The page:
We find ourselves at an exciting moment as scholars of contemporary Irish writing – Irish literature is, as the Irish Times points out, ‘having a moment’.
As some commentators have noted, both established and emerging female writers are disproportionately represented in the thriving contemporary Irish literary scene. Canonical figures like Anne Enright and Edna O’Brien continue to publish new work. The last two winners of the Sunday Times Audible Short Story Award – Danielle McLaughlin and Niamh Campbell – are Irish women, both of them relatively new to writing. In 2018, Anna Burns became the first woman from Northern Ireland to win the Man Booker Prize.
From scholars such as Heather Ingman and Elke D’hoker highlighting a raft of ‘[p]romising first collections by a new generation’ of Irish women short fiction authors, to Irish women novelists’ significant popular and critical acclaim, to female writers’ innovation across genres such as the essay and the literary anthology, to women-led publishing ventures like Tramp and Banshee Press – it is clear that this area warrants scholarly attention.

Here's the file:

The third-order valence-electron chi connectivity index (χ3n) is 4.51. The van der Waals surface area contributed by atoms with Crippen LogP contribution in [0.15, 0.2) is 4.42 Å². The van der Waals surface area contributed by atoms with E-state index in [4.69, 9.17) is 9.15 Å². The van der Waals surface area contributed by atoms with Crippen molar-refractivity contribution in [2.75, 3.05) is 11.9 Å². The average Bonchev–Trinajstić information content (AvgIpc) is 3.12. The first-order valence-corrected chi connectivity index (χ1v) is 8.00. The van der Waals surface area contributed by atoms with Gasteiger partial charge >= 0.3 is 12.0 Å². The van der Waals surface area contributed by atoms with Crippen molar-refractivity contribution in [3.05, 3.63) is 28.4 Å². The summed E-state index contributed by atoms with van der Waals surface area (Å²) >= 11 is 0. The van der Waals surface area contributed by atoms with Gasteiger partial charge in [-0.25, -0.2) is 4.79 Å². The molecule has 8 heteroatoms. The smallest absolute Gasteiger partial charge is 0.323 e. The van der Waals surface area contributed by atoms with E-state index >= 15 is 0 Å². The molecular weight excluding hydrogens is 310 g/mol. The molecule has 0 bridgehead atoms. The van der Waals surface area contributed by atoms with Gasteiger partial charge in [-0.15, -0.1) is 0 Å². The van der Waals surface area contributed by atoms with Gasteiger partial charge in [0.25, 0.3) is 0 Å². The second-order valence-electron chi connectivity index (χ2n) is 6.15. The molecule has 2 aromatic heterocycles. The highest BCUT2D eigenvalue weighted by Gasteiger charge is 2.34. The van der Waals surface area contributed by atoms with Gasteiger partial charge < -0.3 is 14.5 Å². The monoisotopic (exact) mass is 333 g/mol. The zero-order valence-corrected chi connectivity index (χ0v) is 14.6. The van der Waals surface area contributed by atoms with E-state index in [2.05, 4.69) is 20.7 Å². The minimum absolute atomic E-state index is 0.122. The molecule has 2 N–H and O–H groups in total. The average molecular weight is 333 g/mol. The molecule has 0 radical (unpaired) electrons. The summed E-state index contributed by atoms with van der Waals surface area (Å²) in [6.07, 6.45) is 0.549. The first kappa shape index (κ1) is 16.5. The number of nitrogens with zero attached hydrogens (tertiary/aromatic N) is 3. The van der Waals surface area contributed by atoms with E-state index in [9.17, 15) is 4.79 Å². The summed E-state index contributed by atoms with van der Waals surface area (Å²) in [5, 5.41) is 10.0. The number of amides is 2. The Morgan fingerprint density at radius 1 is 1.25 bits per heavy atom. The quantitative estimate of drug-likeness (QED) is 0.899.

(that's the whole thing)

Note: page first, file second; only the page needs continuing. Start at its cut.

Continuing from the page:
This special issue of Alluvium on contemporary Irish women’s writing seeks to serve this purpose, inviting critical considerations of the field and engaging with the wide range of genres, styles, voices and themes of Irish women’s writing in the present day. We welcome critical considerations of the implication(s) of this ‘female face’ of contemporary Irish writing.
What does it mean for Irish women’s writing to be at the fore during this specific time when women’s contributions to Irish literature have historically been side-lined in literary study? What specific conditions of the contemporary moment have contributed to the rise of Irish women’s writing? How does this rise compare with similar movements in other national literatures? How do Irish women writers challenge or expand certain literary forms? What common themes – if any – does Irish women’s writing across different genres speak to?
Topics to explore may include (but are not limited to):
- Women writers and the Irish literary canon
- Literary responses to the Celtic Tiger/Global Recession and related phenomena
- The global reception of Irish women’s writing/writers
- The role of prize culture and/or the publishing industry
- Irish women writers and the body
- Politics in Irish women’s writing
- Space and place in Irish women’s writing
- Irish women’s writing: global comparisons
- LGBTIQ+ women in Irish literature and society
- YA literature: contemporary Irish girlhood and adolescence
- Expanding and diversifying the field
If you are interested in contributing to this special issue, please send abstracts (max. 250 words) outlining your proposed article, and a brief bio with your research interests, to issue editors Orlaith Darling (email@example.com) and Dearbhaile Houston (firstname.lastname@example.org) by the 18th of December 2020.
The deadline for the submission of articles of 2,000-2,500 words will be the 29th of January 2021.
You can download a PDF of this Call for Papers here